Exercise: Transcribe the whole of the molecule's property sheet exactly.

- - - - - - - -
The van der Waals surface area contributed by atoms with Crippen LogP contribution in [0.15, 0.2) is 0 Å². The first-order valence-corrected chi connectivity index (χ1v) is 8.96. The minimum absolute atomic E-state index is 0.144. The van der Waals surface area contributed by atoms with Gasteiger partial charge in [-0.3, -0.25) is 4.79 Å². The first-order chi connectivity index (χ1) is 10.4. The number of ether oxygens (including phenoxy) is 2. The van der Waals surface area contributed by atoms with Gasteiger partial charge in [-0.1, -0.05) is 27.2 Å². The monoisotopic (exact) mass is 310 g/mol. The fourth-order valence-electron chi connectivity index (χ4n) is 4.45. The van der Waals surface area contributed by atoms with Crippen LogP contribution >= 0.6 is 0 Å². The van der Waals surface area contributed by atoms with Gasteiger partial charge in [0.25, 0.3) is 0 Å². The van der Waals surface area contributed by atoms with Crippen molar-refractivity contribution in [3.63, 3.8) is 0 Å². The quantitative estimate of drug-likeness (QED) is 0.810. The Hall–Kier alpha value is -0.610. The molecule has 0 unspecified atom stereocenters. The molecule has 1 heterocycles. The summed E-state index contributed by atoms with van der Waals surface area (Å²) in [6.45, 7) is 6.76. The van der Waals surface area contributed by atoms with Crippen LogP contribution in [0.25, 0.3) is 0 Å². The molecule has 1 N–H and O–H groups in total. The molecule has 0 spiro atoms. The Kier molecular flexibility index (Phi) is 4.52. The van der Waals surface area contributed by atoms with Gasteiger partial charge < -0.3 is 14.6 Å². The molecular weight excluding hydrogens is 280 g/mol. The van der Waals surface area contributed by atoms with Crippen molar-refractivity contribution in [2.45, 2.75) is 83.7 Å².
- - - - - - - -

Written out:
The van der Waals surface area contributed by atoms with Crippen LogP contribution in [0.15, 0.2) is 0 Å². The first-order valence-corrected chi connectivity index (χ1v) is 8.96. The minimum absolute atomic E-state index is 0.144. The van der Waals surface area contributed by atoms with Gasteiger partial charge in [-0.3, -0.25) is 4.79 Å². The first-order chi connectivity index (χ1) is 10.4. The number of ether oxygens (including phenoxy) is 2. The van der Waals surface area contributed by atoms with Gasteiger partial charge in [-0.1, -0.05) is 27.2 Å². The monoisotopic (exact) mass is 310 g/mol. The fourth-order valence-electron chi connectivity index (χ4n) is 4.45. The van der Waals surface area contributed by atoms with Crippen LogP contribution >= 0.6 is 0 Å². The van der Waals surface area contributed by atoms with Gasteiger partial charge in [0.25, 0.3) is 0 Å². The van der Waals surface area contributed by atoms with Crippen molar-refractivity contribution in [3.63, 3.8) is 0 Å². The quantitative estimate of drug-likeness (QED) is 0.810. The Hall–Kier alpha value is -0.610. The molecule has 0 unspecified atom stereocenters. The molecule has 1 heterocycles. The summed E-state index contributed by atoms with van der Waals surface area (Å²) in [6.45, 7) is 6.76. The van der Waals surface area contributed by atoms with Crippen LogP contribution in [0.25, 0.3) is 0 Å². The molecule has 1 N–H and O–H groups in total. The molecule has 0 spiro atoms. The Kier molecular flexibility index (Phi) is 4.52. The van der Waals surface area contributed by atoms with Gasteiger partial charge < -0.3 is 14.6 Å². The molecular weight excluding hydrogens is 280 g/mol. The van der Waals surface area contributed by atoms with Crippen molar-refractivity contribution in [2.45, 2.75) is 83.7 Å².